Turn on the news, and it would be justified to think America is going down the toilet.

Political turmoil in Washington.

National debt reaching all-time highs ($17.1 trillion at last count).

Just last fall, Donald Trump has said "Right now, frankly, the country isn't doing well. Recession may be a nice word." 

Warren Buffett disagrees. Strongly.

Putting his money where his mouth is
In 2009, during the depths of the recession, Buffett's Berkshire Hathaway purchased the railroad, Burlington Northern Santa Fe (BNSF), for $44 billion. And when the acquisition in 2009 was announced, Buffett said it wasn't just a bet on the success of BNSF or the railroad industry but:

Most important of all, however, it's an all-in wager on the economic future of the United States. I love these bets. 

The same people preaching doom-and-gloom today doubted Buffett's bet. Those doubters were wrong. Earnings from the railroad have risen by 30% over the last three years. The bet on America paid off:

Source: Company Investor Relations.

Buffett's "bets" on the United States haven't slowed down.

In February of last year Berkshire Hathaway acquired a 50% stake in Heinz for $12 billion.

Its energy unit purchased Nevada energy supplier, NV Energy for $5.6 billion.

And that $18 billion even excludes the $3.1 billion in bolt-on acquisitions made last year -- mostly on American companies. 

But even with investments topping $20 billion, it doesn't just stop there. Berkshire Hathaway made a record $11 billion in purchases of property, plant and equipment in 2013, with nearly 90% of it here in the United States.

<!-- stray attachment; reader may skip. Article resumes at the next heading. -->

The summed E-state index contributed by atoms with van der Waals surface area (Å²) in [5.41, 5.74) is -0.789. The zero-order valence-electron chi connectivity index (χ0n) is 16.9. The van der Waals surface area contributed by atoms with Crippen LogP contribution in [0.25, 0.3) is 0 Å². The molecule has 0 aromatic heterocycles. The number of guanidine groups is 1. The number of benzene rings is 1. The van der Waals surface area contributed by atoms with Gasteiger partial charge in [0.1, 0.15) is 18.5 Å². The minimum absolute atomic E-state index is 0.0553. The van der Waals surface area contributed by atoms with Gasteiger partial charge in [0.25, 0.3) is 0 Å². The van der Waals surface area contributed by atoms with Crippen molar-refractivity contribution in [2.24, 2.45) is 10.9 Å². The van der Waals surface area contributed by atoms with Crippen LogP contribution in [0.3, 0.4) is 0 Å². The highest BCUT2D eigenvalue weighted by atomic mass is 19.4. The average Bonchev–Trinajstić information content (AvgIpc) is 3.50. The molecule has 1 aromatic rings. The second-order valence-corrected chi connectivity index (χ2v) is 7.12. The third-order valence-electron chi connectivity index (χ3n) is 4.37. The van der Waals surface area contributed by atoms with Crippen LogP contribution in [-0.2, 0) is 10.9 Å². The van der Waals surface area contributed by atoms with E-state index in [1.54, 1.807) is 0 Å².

Buffett said "though we invest abroad as well," the reason behind this was that, "the mother lode of opportunity resides in America." All of this is to say, Buffett made more than $30 billion in investments in the United States in 2013 alone.

Two weeks ago, at the Berkshire Hathaway annual meeting, Buffett said, "I think American business is doing extraordinarily well."

The key takeaway
Buffett has also said:

Indeed, who has ever benefited during the past 237 years by betting against America? If you compare our country's present condition to that existing in 1776, you have to rub your eyes in wonder. And the dynamism embedded in our market economy will continue to work its magic. America's best days lie ahead.

The United States has always faced questions about its future since it began. Yet it have been blessed by continued progress, innovation, and growth. In 2008, Buffett said "Buy American. I Am" and that mind-set continues today. So go ahead, bet against Buffett. But I wouldn't.